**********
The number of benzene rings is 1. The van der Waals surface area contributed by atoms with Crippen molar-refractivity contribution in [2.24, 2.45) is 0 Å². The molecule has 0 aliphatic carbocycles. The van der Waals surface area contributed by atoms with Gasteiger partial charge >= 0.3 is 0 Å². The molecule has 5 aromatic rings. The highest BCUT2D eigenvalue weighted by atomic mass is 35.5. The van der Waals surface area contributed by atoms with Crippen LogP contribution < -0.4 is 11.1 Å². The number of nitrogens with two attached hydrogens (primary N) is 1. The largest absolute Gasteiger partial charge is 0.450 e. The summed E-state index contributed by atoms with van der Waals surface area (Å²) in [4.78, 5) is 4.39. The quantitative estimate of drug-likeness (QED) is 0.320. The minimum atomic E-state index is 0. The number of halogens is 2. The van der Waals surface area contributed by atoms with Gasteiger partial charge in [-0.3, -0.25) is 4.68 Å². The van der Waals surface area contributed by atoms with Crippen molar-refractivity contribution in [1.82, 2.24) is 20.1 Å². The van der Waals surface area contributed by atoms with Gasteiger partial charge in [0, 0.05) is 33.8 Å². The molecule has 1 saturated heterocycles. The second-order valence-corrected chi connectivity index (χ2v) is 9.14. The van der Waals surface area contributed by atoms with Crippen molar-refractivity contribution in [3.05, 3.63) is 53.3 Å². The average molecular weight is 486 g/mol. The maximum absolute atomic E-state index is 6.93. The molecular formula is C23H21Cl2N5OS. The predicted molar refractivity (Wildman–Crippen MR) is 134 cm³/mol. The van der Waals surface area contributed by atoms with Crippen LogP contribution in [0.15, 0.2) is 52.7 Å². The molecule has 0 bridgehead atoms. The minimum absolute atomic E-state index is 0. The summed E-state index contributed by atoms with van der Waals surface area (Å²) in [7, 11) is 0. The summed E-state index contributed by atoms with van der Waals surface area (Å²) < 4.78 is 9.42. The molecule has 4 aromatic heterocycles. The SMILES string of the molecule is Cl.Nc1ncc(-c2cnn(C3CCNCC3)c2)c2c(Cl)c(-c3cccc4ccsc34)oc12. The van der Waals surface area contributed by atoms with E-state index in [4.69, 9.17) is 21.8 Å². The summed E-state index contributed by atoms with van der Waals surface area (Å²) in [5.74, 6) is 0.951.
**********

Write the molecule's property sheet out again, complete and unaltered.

The number of benzene rings is 1. The van der Waals surface area contributed by atoms with Crippen molar-refractivity contribution in [2.24, 2.45) is 0 Å². The molecule has 0 aliphatic carbocycles. The van der Waals surface area contributed by atoms with Gasteiger partial charge >= 0.3 is 0 Å². The molecule has 5 aromatic rings. The highest BCUT2D eigenvalue weighted by atomic mass is 35.5. The van der Waals surface area contributed by atoms with Crippen LogP contribution < -0.4 is 11.1 Å². The number of nitrogens with two attached hydrogens (primary N) is 1. The largest absolute Gasteiger partial charge is 0.450 e. The summed E-state index contributed by atoms with van der Waals surface area (Å²) in [4.78, 5) is 4.39. The quantitative estimate of drug-likeness (QED) is 0.320. The minimum atomic E-state index is 0. The number of halogens is 2. The van der Waals surface area contributed by atoms with Gasteiger partial charge in [-0.3, -0.25) is 4.68 Å². The van der Waals surface area contributed by atoms with Crippen molar-refractivity contribution in [1.82, 2.24) is 20.1 Å². The van der Waals surface area contributed by atoms with Gasteiger partial charge in [0, 0.05) is 33.8 Å². The molecule has 1 saturated heterocycles. The second-order valence-corrected chi connectivity index (χ2v) is 9.14. The van der Waals surface area contributed by atoms with Crippen molar-refractivity contribution in [3.05, 3.63) is 53.3 Å². The average molecular weight is 486 g/mol. The maximum absolute atomic E-state index is 6.93. The molecular formula is C23H21Cl2N5OS. The predicted molar refractivity (Wildman–Crippen MR) is 134 cm³/mol. The van der Waals surface area contributed by atoms with Crippen LogP contribution in [0.15, 0.2) is 52.7 Å². The molecule has 0 bridgehead atoms. The minimum absolute atomic E-state index is 0. The summed E-state index contributed by atoms with van der Waals surface area (Å²) in [7, 11) is 0. The summed E-state index contributed by atoms with van der Waals surface area (Å²) < 4.78 is 9.42. The molecule has 4 aromatic heterocycles. The SMILES string of the molecule is Cl.Nc1ncc(-c2cnn(C3CCNCC3)c2)c2c(Cl)c(-c3cccc4ccsc34)oc12. The van der Waals surface area contributed by atoms with E-state index in [4.69, 9.17) is 21.8 Å². The summed E-state index contributed by atoms with van der Waals surface area (Å²) in [5.74, 6) is 0.951.